A funny thing happened on the way to cricket's future. As England's recent improbable win over South Africa in Johannesburg affirmed, the five-day Test match, the game's traditional international form that owes its survival to the golden goose of the one-day contest, is now the likelier stage for gripping theatre.

As the balance of power swings back and forth, and individuals have more chances to dazzle, a five-day, two-innings Test can yield all manner of joys - even if the result is a draw - mostly because batsmen and bowlers have equal rights. A limited-overs international, in which virtually every rule is moulded to please the batsman, and the result is all, almost invariably requires a close finish for lasting impact or even instant gratification.

Lately, however, suspense has been an occasional surprise guest. Of the last 100 completed one-day internationals (ODIs), 73 have been decided by no less than four wickets or 35 runs: barely a quarter, in other words, have generated much drama.

By way of aggravating matters, Australia, who play Pakistan in the 50-over VB Series in Sydney tomorrow, preside even more tyrannically over the abridged game than they do the Test version. Winners of the past two World Cups, their last 150 ODIs have produced consecutive defeats on just six occasions; three successive reversals (twice) is as close as they have come to crisis.

Bored by such predictable fare, Australians have taken to cricket's latest reinvention with gusto. Two summers ago in England, a high-spirited 20 overs per side variant, Twenty20, was introduced. The response - big crowds, boasting unusually large numbers of children, that boosted county cricket's meagre finances - stunned all. Now it is crossing oceans.

When Victoria met Western Australia in Perth for the country's inaugural Twenty20 fixture last week, all 20,000 tickets were sold. The last full house on the west coast was nearly 25 years ago. Not only did the next day's "experimental" Australia A v Pakistan match fill the Adelaide Oval: its television ratings bettered those for the opening two VB Series games, official internationals starring Brian Lara, Shoaib Akhtar and a dozen more of the planet's best cricketers.

The need to overhaul the 50-over game was plain long before the birth of its shrunken offspring. Not since the 1992 World Cup in Australasia - with its single, all-play-all league - has the sport's showpiece been licensed to thrill. Even when the format is right, boredom, the poison for which one-dayers were supposed to be the antidote, is lurking.

"The ODI game does need the ICC [International Cricket Council] to rethink its format," John Buchanan, Australia's national coach, said this week, and his Pakistan counterpart, Bob Woolmer, concurs. For all the fun of those first 15 overs, during which captains cannot deploy more than two outfielders, the problem is overs 16 to 40. Fielders spread out; fast bowlers relax on the boundary; batsmen and spinners play cat-and-mouse; spectators grab 40 winks - or drink harder.

Buchanan proposes alleviating these longeurs by having 50-over innings split into halves, with one team batting for 25 overs, then fielding for 25, before returning to complete its 50 of batting. Furthermore, bonus points would be awarded for being ahead after each side has batted for 25 overs. The point, he told the Sydney Morning Herald, is that Twenty20 can be an agent for change: "What [it] will do is question why the 50-over format continues to be the way it is."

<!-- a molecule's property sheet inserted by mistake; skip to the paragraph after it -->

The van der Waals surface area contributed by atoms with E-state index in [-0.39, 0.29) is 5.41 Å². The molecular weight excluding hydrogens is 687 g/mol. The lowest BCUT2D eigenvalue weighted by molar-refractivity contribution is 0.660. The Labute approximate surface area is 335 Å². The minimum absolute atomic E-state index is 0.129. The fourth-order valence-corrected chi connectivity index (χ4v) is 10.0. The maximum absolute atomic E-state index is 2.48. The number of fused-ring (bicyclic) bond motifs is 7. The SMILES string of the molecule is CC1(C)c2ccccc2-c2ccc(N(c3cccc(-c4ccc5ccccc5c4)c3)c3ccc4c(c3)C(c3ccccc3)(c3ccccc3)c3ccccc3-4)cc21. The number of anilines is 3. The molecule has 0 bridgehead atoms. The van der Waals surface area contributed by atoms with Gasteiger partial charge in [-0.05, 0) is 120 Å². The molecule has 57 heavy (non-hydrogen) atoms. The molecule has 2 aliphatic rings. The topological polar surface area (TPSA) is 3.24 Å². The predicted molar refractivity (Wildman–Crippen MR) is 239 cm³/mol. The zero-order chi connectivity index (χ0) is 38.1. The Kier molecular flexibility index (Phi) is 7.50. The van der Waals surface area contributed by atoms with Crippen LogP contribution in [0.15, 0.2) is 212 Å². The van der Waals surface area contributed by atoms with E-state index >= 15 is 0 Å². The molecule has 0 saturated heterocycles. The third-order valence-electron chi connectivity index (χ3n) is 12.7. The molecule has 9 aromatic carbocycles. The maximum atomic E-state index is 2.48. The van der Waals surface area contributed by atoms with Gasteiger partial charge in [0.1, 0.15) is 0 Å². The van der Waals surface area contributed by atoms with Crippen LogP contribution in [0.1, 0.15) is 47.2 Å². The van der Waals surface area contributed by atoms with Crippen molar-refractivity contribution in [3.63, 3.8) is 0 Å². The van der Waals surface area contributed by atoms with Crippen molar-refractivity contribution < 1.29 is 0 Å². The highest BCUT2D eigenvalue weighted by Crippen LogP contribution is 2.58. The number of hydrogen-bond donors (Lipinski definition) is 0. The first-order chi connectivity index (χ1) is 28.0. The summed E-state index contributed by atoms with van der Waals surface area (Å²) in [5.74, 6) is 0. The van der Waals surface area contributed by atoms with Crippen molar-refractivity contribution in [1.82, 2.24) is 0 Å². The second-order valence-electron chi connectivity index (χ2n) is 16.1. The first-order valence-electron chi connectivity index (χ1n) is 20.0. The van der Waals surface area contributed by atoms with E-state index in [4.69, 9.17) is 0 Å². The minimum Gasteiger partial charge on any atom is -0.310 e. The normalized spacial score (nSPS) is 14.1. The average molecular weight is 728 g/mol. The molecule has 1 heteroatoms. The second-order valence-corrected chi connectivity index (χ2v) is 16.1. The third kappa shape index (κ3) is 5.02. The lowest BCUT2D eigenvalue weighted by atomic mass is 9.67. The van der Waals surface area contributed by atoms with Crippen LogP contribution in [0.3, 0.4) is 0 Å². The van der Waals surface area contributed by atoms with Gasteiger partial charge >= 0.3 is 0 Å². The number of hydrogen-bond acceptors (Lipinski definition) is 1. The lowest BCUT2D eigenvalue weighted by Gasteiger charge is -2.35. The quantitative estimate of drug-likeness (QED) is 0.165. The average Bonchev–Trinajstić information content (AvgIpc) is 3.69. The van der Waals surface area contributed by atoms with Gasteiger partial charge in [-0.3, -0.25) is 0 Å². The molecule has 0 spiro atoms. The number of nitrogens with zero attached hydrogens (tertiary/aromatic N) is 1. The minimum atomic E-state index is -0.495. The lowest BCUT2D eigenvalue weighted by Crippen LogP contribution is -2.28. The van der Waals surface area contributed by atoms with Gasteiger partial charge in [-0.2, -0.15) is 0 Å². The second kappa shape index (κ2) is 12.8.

The bigger question is whether the one-day game needs two brands that, while not replicating each other, differ in size rather than content.

Twenty20 is a product of a time in which leisure choices have multiplied and attention spans have diminished, but those who favour it over the 50-over version have also done the maths. The shorter the match, the smaller the prospect of a one-sided encounter: of the 48 conclusive games in England last summer, 19, almost 40 per cent, were decided by no more than 30 runs or three wickets. These people also welcome a modification that holds greater allure for women, children and possibly even Americans.

If these brands are to co-exist, the 50-overs game needs more than the facelift Buchanan advocates. Laws and regulations have always favoured batsmen; so long as cricket continues to be run by former batsmen they always will. Lifting the restriction on how many balls a bowler can deliver per innings would be a step along the road to equality and prolonged dramatics.

Yet the benefits of anointing Twenty20 as the only one-day game could be vast. Doubleheaders - two matches in one day - would no longer be peculiar to baseball. World Cups and international tours could be briefer. As a result, fast bowlers in particular might be less prone to injury.

There would also be scope for the revival of the five-Test series, the fading cause for which England and South Africa are fighting in Pretoria. Since it was the growing hegemony of one-day cricket that inspired the unsatisfying, ludicrous and increasingly prevalent two-Test series, a terrible wrong could thus be righted.

Copyright The Financial Times Limited 2023. All rights reserved.
Reuse this content (opens in new window) CommentsJump to comments section

Follow the topics in this article


Comments have not been enabled for this article.